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London house prices still falling, but more slowly, Nationwide House Price Index says

The decline in London house prices slowed in the three months to the end of September, according to the Nationwide Building Society (Dominic Lipinski/PA) (PA Archive)
The decline in London house prices slowed in the three months to the end of September, according to the Nationwide Building Society (Dominic Lipinski/PA) (PA Archive)

The decline in London house prices slowed in the three months to the end of September, according to the Nationwide Building Society, in the latest sign that the capital’s housing market may be unusually resilient to the recent rises in interest rates.

Nationwide’s House Price Index found that house prices in London declined by 3.8% year-on-year to £514,325 in the third quarter of 2023. But that is a more gentle decline than in the second quarter, when prices were down 4.3%.

The slower decline comes in a quarter where fixed mortgage rates peaked at 15-year highs, before they started to come back down. In early August, the average five-year fixed deal carried an interest rate of 6.38%, according to Moneyfacts, but by the end ofSeptember this figure was below 6%.

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Next quarter, there may be a possibility for further slowing, as house prices were hit by fast-rising mortgage rates after the mini-Budget at the end of 2022 and declined rapidly. Some of these declines would come out of the comparative figures next quarter.

Robert Gardner, Nationwide’s Chief Economist, said:”Investors have marked down their expectations for the future path of Bank Rate in recent months amid signs that underlying inflation pressures in the UK economy are finally easing, and with labour market conditions softening.

“This in turn has put downward pressure on longer term interest rates which underpin fixed rate mortgage pricing (see chart below). If sustained, this will ease some of the pressure on those remortgaging or looking to buy a home.”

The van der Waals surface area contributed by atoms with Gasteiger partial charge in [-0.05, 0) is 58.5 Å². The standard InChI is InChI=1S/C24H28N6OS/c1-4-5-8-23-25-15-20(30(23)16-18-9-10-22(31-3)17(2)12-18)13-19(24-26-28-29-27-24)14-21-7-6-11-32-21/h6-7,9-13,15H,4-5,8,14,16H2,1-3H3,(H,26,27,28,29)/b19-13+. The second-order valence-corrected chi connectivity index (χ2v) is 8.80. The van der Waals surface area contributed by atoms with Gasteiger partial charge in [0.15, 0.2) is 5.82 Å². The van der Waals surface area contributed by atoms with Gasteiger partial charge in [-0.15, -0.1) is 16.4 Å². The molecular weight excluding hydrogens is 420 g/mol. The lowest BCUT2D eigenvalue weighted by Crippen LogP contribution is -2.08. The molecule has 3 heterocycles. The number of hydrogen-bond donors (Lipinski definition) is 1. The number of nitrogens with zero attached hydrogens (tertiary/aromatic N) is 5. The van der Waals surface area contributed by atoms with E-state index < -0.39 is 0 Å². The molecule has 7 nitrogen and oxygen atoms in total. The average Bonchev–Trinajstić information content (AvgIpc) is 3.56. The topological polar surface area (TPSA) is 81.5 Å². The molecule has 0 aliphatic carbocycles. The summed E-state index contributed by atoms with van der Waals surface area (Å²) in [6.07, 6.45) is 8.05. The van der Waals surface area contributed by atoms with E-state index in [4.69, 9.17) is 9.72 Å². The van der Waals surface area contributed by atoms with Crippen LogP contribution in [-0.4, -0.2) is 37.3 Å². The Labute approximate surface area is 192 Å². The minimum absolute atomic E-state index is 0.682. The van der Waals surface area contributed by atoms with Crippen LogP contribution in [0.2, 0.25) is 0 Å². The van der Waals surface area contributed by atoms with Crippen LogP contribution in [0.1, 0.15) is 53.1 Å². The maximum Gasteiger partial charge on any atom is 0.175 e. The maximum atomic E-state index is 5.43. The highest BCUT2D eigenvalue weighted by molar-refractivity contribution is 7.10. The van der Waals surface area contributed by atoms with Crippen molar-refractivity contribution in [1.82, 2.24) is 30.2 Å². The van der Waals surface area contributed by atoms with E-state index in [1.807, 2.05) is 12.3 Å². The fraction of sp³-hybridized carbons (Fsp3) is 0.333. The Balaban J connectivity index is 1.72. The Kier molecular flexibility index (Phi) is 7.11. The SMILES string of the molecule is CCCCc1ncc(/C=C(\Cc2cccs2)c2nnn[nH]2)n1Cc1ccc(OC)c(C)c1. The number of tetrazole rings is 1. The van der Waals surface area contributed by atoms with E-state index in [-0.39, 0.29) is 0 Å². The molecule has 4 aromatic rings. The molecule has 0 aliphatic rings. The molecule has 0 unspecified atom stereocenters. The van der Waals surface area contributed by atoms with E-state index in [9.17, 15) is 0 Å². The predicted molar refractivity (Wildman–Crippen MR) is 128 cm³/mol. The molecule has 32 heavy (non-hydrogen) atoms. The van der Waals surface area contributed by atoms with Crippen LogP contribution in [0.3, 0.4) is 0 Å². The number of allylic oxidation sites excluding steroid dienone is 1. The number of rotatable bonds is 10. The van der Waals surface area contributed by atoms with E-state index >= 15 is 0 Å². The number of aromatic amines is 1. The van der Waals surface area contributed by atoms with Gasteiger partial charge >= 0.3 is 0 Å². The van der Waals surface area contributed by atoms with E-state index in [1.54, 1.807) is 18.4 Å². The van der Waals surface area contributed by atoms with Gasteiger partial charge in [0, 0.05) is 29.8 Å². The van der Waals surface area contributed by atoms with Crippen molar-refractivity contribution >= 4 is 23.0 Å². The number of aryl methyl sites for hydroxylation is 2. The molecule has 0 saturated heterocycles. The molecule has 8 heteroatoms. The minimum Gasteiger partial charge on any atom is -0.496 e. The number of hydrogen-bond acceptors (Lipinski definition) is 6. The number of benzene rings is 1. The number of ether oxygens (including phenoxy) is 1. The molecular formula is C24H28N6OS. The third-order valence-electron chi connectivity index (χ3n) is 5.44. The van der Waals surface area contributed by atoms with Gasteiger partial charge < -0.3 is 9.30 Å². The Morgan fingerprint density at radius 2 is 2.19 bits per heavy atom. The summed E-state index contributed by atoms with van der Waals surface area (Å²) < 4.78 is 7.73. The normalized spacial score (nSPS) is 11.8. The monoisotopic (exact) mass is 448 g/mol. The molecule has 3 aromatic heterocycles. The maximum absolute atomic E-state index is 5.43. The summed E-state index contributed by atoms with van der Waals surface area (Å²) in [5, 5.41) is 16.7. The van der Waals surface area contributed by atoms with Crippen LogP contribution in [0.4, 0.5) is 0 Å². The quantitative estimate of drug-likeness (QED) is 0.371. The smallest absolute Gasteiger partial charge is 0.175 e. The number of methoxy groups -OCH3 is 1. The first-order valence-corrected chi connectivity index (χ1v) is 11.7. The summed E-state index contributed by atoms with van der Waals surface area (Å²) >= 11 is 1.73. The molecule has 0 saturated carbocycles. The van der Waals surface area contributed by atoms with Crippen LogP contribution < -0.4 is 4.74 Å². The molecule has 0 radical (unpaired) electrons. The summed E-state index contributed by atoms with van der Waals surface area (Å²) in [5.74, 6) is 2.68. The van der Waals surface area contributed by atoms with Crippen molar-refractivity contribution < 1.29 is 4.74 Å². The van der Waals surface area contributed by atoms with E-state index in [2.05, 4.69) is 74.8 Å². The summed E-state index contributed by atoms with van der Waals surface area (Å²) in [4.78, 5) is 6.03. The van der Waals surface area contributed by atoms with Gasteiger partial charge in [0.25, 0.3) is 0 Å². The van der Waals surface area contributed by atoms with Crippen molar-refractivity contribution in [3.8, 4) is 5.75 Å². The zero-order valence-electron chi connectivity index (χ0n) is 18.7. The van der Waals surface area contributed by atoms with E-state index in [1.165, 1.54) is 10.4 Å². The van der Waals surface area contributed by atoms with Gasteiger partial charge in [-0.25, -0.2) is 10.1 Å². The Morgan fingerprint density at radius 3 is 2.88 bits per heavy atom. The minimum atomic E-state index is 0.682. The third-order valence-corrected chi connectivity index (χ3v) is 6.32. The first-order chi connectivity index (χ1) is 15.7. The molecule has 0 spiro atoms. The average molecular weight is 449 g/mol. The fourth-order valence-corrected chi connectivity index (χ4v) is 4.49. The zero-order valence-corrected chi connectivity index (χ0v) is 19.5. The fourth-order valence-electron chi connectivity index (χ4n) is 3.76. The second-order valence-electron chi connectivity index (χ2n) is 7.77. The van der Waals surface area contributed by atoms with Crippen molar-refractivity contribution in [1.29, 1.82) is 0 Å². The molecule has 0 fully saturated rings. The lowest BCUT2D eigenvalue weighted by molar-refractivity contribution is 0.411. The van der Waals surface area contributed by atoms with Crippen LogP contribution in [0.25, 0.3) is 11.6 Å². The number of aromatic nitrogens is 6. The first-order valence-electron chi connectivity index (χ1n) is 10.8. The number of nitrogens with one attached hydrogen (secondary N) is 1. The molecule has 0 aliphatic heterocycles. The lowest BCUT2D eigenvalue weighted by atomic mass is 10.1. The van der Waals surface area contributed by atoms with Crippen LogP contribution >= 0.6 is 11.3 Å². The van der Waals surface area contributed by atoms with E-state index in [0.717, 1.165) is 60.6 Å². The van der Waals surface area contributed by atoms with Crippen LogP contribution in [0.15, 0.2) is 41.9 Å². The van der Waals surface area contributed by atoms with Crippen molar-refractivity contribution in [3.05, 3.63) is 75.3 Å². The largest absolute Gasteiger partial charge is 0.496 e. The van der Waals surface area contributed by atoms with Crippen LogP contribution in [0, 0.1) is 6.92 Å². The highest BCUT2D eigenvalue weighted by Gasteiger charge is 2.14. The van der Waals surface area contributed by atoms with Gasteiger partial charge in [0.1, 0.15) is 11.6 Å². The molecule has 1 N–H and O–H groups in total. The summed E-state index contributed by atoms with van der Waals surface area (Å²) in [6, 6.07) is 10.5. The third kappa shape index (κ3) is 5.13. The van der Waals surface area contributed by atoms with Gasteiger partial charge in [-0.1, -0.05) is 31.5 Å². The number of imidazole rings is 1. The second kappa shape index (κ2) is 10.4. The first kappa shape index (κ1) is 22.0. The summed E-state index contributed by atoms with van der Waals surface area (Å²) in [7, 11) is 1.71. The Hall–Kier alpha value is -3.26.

House price declines were still accelerating in most other regions, but they were also slowing in the North and North West.

Across the UK, the average house price fell by 5.3% year-on-year, the same as in August, after remaining flat month-on-month at £257,808. Economists had expected a further 0.4% monthly decline, but house prices continue to be reasonably resilient to the impact of higher interest rates.

Mortgage holders got some good news last month when the Bank of England paused its cycle of 14 consecutive rate hikes. City traders still think one more hike before the end of the year is more likely than not, but do price in a strong possibility that rates have already peaked.

Matt Thompson, head of sales at Chestertons, says: “Since the Bank of England’s announcement of interest rates remaining at 5.25% for the time being, we have seen a positive response from buyers in September who felt more secure to make financial decisions and resume their property search.

“Understandably, buyers who are now entering the market are particularly careful about their budget and factor in any future rate hikes as well as the cost of living. As demand for properties in the capital continues to outstrip supply, the market remains competitive.”